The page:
If Percy French had ever written about this pub, there’s only one title which would fit:

The Star of the County Down

Dying For A Pint

Dying For A Pint

Murder in the Maghera Inn

As always in this part of Ireland, there are several interpretations of what happened on the night of 28 January 1832. But one thing is clear. Marcus Annesley went into Thomas Newsam’s Public House (now The Maghera Inn) and shot two people – William Kerr and John Gribben.  Gribben died one week later. The bullet struck the wall behind the bar and the mark is still there, if you look carefully.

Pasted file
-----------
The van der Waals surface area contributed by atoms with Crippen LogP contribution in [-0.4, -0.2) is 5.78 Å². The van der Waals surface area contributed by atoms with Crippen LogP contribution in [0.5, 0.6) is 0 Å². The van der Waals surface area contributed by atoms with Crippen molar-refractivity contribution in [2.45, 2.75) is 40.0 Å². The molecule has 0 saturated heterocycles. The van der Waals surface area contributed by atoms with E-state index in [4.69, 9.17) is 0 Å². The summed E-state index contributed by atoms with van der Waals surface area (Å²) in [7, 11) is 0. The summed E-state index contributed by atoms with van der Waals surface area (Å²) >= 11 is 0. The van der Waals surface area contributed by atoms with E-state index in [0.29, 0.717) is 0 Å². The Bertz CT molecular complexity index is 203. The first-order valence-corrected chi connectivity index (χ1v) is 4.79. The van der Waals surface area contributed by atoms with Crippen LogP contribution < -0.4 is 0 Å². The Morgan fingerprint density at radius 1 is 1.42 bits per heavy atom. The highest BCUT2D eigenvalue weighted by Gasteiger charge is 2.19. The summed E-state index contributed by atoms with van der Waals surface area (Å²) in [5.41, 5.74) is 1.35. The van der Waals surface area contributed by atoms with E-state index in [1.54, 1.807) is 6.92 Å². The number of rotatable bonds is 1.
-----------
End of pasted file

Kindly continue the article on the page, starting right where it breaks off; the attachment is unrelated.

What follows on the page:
But why on earth would Marcus Annesley have done such a thing? Well, it was a time of religious tension in the north of Ireland (when isn’t, of course!) and Annesley was the leader of the local Orange Order, a protestant organisation not always well inclined towards the catholic church. Whether or not he shouted “...to hell with the Pope and popery” before firing the fateful shot is debatable, but he was found guilty of manslaughter and sentenced to transportation to Australia for life.

Annesley’s wife later joined him in Australia. Somewhat ironically, their eldest daughter married a catholic there in 1852 and brought her children up as catholic.